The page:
DATAZERO: data centers powered 100% by renewable energies

DATAZERO: data centers powered 100% by renewable energies

What is the best configuration for a medium-sized data center (1 MW) that would be powered by renewable energy alone? How to optimize energy production to meet the needs of IT resources, and the flow of services according to the available electricity? These are the scientific questions that the DATAZERO research project is trying to answer.

Launched in 2015 by the National Research Agency and a Franco-American consortium, the DATAZERO project (DATA center with Zero CO2 Emission) aims to bring out of the ground data centers (data centers) powered solely by renewable energies thanks to a rigorous scientific approach. Meeting with Jean-Marc Pierson, teacher-researcher in computer sciences at the University of Toulouse III and coordinator of the project. It explains the scientific objectives, and presents the challenges related to the design and operation of carbon-free and self-sufficient data centers.

What are the main challenges that a company – a cloud provider, for example – faces when it wants to run a data center with renewable energy?

The first difficulty is to find the right interlocutors. Today, data center providers and specialized consulting and engineering firms do not always have the expertise to “design” data centers powered by renewable energies. They do not offer it spontaneously. After a few exchanges with various market players, I understood that the client had to express his will expressly and insist that such a project be carried out.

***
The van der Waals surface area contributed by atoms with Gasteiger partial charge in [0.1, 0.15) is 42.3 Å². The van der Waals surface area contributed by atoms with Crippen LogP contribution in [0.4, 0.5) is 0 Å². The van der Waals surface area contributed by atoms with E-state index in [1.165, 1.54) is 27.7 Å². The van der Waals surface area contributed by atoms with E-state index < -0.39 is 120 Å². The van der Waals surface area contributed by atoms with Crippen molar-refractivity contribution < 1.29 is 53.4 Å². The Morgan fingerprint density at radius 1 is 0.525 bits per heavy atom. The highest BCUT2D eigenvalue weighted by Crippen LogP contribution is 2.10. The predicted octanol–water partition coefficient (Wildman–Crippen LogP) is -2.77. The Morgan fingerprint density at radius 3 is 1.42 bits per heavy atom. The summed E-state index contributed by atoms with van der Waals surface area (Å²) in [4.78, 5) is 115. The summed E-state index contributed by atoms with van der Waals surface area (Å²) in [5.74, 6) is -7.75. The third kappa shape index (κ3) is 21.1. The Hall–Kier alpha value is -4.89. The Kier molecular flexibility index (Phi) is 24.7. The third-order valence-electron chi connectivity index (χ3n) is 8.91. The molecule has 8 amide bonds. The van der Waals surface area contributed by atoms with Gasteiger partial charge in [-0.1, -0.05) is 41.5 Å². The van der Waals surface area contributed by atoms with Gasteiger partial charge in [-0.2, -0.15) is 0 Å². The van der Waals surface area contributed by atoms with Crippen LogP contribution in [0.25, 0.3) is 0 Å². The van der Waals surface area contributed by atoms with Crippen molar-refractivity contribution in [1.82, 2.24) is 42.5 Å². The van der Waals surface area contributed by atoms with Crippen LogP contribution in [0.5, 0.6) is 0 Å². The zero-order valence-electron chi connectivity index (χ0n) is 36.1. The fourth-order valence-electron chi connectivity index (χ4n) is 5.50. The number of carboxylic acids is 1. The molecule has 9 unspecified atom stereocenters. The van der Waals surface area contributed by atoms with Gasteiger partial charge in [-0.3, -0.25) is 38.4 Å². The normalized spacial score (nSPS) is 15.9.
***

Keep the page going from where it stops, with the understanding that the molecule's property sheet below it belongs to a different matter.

We are leaning towards an open source model for those who would like to provide expertise in the design of renewable energy data centers.

The sizing of the data center is the second challenge, with a real questioning of the size and durability of the infrastructure. The payback time of a carbon-free data center is long, at least eight to ten years.

Avoid oversizing the data center while allowing its scalability to guarantee its durability: this must be extremely complicated…

Absolutely ! How many solar panels or wind turbines will be needed? How many lithium batteries or fuel cells will be needed? Which renewable sources to favor and which storage systems to install? The sizing software that we have developed as part of the DATAZERO project allows us to answer these questions with recommendations regarding the type of equipment based on a given workload and depending on the location of the data center and the weather observed in previous years (typically, over a period of ten years). The challenge is of course to estimate the workload, because when you want to create a cloud from scratch, you often have only a vague idea of ​​the use of your data center or its annual growth.

What are the scientific objectives of the DATAZERO project?

The DATAZERO project was launched in 2015, starting from the following question: is it possible to manage a data center solely with renewable energies? Several players then announced that they were supplying their data centers with 100% renewable energy, which was not entirely true since they were still connected to the electricity distribution network. We wondered if it was possible to go further and become completely independent from the network.